'My voice? It came from a box under my mum's bed'
Overnight fame, bizarre interview questions, exploding oysters ... What have the past two months been like for Duffy? The singer's diary tells all
Interviews by Chris Salmon
Friday February 8, 2008
My first single came out at the start of this month. Since then, everything has gone a bit crazy. It was only a limited edition 7in, meant as a little introduction to my music, but now I'm getting all this attention. It's funny, I spent four years working on my album and I've hardly even discussed my music with my friends or family, so it feels quite odd that so many people are suddenly interested. The result is that I seem to be spending a lot of my time talking about myself. I'd never sit down with one of my mates from home and get in-depth about who I am, what I've done and why I did it, but I'm doing that all the time now, with interviewers. I'm actually learning a lot about myself through it, but some questions are impossible. They often ask, "Where did you get your voice from?". How do you answer that? I wish I could say something exciting like, "I found it hidden in a box under my mother's bed labelled 'Voice'," but it's just my voice! It's like asking someone with brown eyes where they got them.
I'm going to Paris with my sisters for Christmas, to stay in a posh hotel with a spa. The idea is to kick back and relax, because I'm straight back into Duffy singing mode on January 2. I looked at the diary today and there's literally only one week off in the whole of 2008. It's a bit daunting, but it's exhilarating, too. It feels like, wow, this is really happening.
January 2 2008
It was back to work with a bang this morning; I had to get up at 6.30am to perform an acoustic set on Radio 4 Woman's Hour. I was a bit concerned they'd ask me about politics or something and I'd be out of my depth. My mother tongue is Welsh and it's a very fast language, so I sometimes worry that I don't articulate myself very well in English. But it seemed to go well.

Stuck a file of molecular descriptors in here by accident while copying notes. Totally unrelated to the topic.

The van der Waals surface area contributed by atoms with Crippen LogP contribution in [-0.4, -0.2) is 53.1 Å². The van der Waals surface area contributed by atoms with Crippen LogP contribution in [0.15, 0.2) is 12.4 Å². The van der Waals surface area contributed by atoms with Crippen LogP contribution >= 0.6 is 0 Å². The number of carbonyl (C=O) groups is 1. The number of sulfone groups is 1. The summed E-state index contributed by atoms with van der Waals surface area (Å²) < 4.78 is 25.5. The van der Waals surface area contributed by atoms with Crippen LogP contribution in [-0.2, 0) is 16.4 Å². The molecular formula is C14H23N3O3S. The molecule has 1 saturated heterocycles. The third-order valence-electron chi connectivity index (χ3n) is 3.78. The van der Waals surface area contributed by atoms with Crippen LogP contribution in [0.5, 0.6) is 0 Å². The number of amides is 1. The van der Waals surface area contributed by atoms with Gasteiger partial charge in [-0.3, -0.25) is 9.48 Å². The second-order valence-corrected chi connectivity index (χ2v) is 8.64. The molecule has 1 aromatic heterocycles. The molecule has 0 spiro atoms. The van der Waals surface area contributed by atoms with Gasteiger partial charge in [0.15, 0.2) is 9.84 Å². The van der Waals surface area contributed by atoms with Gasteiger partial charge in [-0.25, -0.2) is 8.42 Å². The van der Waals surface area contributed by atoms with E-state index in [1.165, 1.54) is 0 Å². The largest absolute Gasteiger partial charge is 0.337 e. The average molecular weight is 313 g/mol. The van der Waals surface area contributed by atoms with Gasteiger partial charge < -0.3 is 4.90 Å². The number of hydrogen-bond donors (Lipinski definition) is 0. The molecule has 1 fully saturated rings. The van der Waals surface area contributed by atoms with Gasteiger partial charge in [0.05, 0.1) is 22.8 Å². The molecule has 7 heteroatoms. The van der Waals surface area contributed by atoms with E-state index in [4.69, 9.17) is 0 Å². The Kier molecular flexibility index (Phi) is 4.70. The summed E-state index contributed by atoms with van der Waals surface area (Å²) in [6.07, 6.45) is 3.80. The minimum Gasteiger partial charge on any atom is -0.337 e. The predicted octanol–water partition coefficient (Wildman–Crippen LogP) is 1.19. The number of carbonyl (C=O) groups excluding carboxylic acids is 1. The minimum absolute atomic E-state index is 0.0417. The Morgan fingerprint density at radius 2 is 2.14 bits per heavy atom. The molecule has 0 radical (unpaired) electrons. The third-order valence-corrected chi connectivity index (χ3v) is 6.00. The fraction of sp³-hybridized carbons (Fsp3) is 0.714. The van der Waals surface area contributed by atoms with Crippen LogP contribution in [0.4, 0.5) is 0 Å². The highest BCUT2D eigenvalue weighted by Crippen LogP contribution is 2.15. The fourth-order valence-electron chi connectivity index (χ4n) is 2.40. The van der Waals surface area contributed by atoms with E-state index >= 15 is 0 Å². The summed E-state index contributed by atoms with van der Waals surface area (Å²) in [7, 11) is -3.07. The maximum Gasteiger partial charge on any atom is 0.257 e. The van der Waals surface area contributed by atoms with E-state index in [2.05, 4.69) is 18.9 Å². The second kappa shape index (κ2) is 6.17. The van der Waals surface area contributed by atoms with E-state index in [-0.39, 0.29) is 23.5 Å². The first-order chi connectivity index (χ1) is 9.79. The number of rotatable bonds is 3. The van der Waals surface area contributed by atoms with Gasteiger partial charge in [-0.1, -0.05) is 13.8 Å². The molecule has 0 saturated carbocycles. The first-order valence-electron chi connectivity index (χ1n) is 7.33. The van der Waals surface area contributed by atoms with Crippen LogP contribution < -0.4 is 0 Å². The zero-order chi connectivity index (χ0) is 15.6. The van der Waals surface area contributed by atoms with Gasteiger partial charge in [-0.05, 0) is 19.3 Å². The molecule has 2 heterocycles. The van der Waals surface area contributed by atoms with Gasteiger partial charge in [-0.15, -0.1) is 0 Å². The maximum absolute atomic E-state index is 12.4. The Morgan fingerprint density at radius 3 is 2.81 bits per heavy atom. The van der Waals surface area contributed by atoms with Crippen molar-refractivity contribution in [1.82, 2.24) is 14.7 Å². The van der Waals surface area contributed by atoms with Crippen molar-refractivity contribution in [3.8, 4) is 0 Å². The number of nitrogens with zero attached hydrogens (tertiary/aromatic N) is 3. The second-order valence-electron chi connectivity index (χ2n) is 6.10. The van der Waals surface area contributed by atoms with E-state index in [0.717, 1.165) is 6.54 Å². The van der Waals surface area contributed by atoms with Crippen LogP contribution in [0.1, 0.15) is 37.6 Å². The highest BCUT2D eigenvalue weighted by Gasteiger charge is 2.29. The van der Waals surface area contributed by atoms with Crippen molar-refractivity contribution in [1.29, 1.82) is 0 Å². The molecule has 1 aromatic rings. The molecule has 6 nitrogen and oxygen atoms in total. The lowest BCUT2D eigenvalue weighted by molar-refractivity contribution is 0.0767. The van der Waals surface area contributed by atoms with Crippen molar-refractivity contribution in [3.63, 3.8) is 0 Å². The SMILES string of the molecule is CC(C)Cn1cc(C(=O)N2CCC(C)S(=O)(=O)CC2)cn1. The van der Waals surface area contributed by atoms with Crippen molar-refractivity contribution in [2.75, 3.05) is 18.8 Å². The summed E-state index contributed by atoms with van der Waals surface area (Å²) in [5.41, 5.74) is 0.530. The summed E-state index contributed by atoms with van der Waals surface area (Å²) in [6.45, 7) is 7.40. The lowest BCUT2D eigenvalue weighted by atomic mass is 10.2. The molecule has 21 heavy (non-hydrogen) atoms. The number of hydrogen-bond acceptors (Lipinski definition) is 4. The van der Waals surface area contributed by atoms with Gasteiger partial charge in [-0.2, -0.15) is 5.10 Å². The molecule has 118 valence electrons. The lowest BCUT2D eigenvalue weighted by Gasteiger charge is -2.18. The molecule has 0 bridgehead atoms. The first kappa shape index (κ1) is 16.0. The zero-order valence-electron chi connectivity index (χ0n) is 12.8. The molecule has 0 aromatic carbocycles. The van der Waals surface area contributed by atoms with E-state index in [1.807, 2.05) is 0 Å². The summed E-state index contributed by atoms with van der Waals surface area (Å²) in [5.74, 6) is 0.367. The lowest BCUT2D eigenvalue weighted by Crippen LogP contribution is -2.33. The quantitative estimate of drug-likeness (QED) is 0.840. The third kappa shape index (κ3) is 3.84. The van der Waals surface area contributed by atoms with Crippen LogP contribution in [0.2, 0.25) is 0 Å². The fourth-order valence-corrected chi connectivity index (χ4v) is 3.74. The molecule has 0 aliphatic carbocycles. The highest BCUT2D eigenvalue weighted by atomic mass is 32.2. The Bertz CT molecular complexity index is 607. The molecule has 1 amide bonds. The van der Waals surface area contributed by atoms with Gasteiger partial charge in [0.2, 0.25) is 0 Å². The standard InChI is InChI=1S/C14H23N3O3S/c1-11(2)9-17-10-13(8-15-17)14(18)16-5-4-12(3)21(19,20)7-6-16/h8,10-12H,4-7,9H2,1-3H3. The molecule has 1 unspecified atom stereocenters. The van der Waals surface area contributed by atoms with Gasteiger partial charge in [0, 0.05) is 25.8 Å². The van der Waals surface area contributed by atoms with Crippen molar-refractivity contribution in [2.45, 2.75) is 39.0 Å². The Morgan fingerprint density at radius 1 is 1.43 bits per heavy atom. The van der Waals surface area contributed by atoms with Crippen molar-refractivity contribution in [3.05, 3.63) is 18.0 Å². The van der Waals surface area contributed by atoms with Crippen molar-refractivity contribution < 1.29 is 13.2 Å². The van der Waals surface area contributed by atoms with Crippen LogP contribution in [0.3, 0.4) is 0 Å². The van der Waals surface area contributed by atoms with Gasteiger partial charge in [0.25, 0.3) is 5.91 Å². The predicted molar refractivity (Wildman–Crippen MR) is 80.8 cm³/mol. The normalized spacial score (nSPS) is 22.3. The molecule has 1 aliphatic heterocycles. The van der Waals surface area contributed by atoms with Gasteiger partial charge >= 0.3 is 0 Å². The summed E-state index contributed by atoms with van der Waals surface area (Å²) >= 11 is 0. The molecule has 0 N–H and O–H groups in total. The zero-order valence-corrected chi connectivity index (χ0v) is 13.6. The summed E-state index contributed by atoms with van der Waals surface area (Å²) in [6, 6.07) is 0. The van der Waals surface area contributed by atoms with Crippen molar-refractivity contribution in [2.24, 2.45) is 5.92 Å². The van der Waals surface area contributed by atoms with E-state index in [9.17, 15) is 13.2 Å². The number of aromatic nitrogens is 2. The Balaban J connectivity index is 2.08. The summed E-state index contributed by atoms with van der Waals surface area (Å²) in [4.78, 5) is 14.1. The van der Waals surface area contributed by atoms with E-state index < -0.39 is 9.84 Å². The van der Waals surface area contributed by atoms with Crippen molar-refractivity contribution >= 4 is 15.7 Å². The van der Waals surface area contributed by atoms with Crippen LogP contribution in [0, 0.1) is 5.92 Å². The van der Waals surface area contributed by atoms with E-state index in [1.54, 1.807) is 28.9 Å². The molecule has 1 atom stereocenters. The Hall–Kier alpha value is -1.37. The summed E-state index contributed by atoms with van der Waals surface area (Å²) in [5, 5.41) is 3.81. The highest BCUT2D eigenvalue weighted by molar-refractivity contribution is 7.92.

I had a great time in Paris with my sisters, just sightseeing and chilling out. Then we came back to London and threw a big 1940s party at our house for New Year's Eve. My friends insisted on killing the music and putting Jools Holland's Hootenanny on the telly, because I was on it. Recording it was a mad experience; I met Kylie, Lulu and Paul McCartney and then sang a duet with Eddie Floyd. It still feels very strange to be hanging out with people like that. New Year's Eve is always a reflective time, but I felt quite emotional at midnight. I really don't know what's around the corner for me this year. I suppose that's the same for loads of people, though. I have friends back home in Wales who are looking for new jobs, or who've just come back from travelling, who are in the same boat. Me releasing a record isn't really any different.
Apparently I've been in quite a few "ones to watch" lists, which is nice. I don't really read the press or watch the news, but I feel very lucky to be included. Like every musician, I do want my record to reach lots of people. Talking of which, I'm off to America on Sunday for my first proper work trip over there.
Hello from America! I'm not really sure what day it is, to be honest. We flew in, had dinner and haven't really stopped since. It's been a whirlwind of meetings, interviews and performances; I even had to sing in a boardroom. I'm not complaining, though. The last time I visited New York, the only singing I did was in the shower, so it's cool to be performing to all these important-looking people.
The big difference with the interviews here is that they're not as aware of my background as they are in the UK, where they always ask about things like working with Bernard Butler as producer on the album. Actually, Bernard was one of three producers I worked with, but he's the one people tend to ask about because they know him from Suede. The others were Steve Booker and Jimmy Hogarth. I'd write the lyrics and the melodies, then those guys would arrange the song around them. Some people seem to assume the album was all written for me, but I don't mind too much as long as they enjoy listening to it. I know they're my words and melodies.
I came second in the BBC's Sound of 2008 poll last week, which was pretty amazing. Adele was top and apparently she was really nice about me in her interview. We haven't crossed paths yet, but I love her voice and we're hoping to meet up soon and go to a gig or something. I certainly don't want us to be pitted against each other.
Oh, and my other big news is that somebody's made a Wikipedia entry for me! They've got my birthday and where I live wrong but, hey, it's a start.
America was great, but hopping about like that does take a bit of getting used to. We went from New York to Seattle to LA to London in five days. It's not all glamour, that's for sure. The day after we got back I was meant to go to church at 9am because my keyboard player was getting engaged and they were having a little ceremony. But I slept through my alarm and didn't wake until 4pm. I felt awful about it, but my body clock was all over the place.